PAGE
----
Ratios — I do high intensity workouts…sprinting, lifting, bounding…so my needs are for a good amount of protein and a good amount of carbs. Most studies suggest that between 20-30g protein is in the ideal range for post workout of this type. One scoop of CleanSeries Whey Protein Isolate has 23g of “Whey Isolate”. Why did I quote “Whey Isolate”? Do I just love punctuation? No, it’s because not all proteins are create equal. Each has a different amount of bio-availability…a different digestive rate…and a different way the body responds to it. Whey Isolate became very popular as a post-workout recovery option because its relatively fast absorption and anabolic response, but the reality turns out to be less than clear. So, let’s just say Whey Isolate is a good choice.
Conventional thinking says you need a carb-to-protein ratio appropriate for your training. As a pre-workout drink, a 1-to-1 ratio is pretty solid. In post-workout, it depends on the intensity and duration. 1-to-1 up to 4-to-1 may be appropriate. CleanSeries Whey Protein Isolate has only 4 grams of carbs. Which means, by itself, it’s not appropriate for pre or post workout. This is quite typical for many protein powders — they are more designed for meal replacement or as a way of bulking up on your daily protein quantity. But to the athlete needing pre/post workout supplement, they are going to need to add carbs — Dextrose, Maltodextrose, Waxy Maize or a combination of those is typical (or if real food oats is common). This is where CleanSeries Gainer 600 needs to be mentioned. Gainer 600 has a 2-to-1 ratio making it a better option for post-workout (and would be okay for pre-workout). Their other product, CleanSeries Sports Protein, doesn’t have enough carbs either, so don’t look there.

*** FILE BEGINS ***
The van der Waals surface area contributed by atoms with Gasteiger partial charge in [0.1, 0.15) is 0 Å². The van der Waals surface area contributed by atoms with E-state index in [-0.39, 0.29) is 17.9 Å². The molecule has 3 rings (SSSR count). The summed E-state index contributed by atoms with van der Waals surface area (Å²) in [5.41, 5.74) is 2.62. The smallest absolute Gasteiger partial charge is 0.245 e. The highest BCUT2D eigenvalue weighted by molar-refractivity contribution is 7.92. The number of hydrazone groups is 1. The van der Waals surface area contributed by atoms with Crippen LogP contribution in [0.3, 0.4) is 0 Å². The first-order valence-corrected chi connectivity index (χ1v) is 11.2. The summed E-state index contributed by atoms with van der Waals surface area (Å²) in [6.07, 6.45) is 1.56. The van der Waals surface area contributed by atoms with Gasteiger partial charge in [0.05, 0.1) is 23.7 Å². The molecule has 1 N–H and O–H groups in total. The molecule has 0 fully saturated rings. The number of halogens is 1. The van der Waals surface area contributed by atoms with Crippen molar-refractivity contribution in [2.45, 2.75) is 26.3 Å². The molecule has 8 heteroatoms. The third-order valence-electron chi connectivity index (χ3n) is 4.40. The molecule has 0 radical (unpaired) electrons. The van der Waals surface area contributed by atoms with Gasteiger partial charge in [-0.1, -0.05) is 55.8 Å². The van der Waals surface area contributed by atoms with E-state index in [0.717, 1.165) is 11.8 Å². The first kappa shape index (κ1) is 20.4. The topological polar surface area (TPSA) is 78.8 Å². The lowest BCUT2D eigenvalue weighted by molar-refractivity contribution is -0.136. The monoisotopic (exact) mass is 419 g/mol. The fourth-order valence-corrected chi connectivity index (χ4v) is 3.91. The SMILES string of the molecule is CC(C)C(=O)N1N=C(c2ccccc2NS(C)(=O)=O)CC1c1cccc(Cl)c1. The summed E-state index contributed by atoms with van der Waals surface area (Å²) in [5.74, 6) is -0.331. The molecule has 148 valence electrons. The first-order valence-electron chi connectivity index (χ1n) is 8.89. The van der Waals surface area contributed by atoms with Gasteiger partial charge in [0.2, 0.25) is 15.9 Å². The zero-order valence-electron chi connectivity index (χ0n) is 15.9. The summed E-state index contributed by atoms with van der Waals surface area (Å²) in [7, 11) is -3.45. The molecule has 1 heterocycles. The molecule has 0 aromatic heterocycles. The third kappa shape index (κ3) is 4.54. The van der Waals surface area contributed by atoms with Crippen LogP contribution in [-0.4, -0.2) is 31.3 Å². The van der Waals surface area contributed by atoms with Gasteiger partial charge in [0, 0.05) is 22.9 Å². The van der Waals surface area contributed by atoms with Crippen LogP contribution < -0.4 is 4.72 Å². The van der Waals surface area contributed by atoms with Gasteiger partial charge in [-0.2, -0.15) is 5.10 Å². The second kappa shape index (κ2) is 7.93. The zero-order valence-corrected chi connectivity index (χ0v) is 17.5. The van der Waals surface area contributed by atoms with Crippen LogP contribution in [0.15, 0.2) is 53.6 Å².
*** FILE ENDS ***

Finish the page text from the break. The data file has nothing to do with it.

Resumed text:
Taste — OMG. The Vanilla Blast is the BEST protein powder I have ever tasted. Mix it with milk and it taste like you’re at Foster Freeze’s.
Mix — With water, it mixes fine…but doesn’t taste as great. With milk it can get clumpy…but man when mixed well it’s awesome.
Price — $45 for 21 scoops. More than $2/scoop, plus you have to add sugar for pre or post workout. Not great, but not horrible either. If you really want “clean” then it’s fairly priced. Gainer 600 is $45 for 10 scoops…but one scoop in Gainer 600 has 40g protein. So, if you use half a scoop, you get 20 doses for $45 which makes it pretty equivalent to Whey Isolate.
I was pretty excited to try the Pre-Workout Activator. It had one ingredient that I was jones-ing to try, specifically Beta Alanine. Studies suggest that Beta Alanine, when taken consistently for several weeks (6+) can create a buffer for certain kinds of fatigue (specifically fatigue from all-out type exercises of 30-120 seconds). However, the studies aren’t perfect and it’s quite possibly bogus…but I was willing to try, especially given that a lot of my workouts should be helped (running repeat 300m at 40s is a perfect test case).
Unfortunately, I cannot say it worked. I can’t conclusively say that any of my runs got faster (and I use an electronic timing system). Still, a lot of people believe in it…partly because you “feel it”. About 15 minutes after taking a large dose, many (including me) get itchy/tingly. Definitely makes you “think” it’s doing something…but the clock hasn’t support it for me.
Who in the hell wants to drink “Yellow Pea Protein Isolate” (now there’s a bad joke waiting happen)? I can barely gulp it down. But I guess if you’re a stereotypical tree hugging, bird loving, veggie eating Cali…then maybe it’s for you. So no review here…besides blah!
The Whey Isolate was great, but a bit expensive compared to buying other brands in bulk (you can’t get this is bulk…maybe someday). Of course, other brands aren’t “Clean”…so if that’s what you’re looking for…look no further…use Whey Isolate for adding protein to your total daily intake and Gainer 600 for pre/post-workout. And though not reviewed, add creatine before and/or after your workout. There isn’t any creatine in any of these supplements and it’s just too proven to ignore (except for long distance runners who may not like the additional water weight that creatine brings). As for the Pre-Workout Activator — may work, may not. Sorry can’t say more.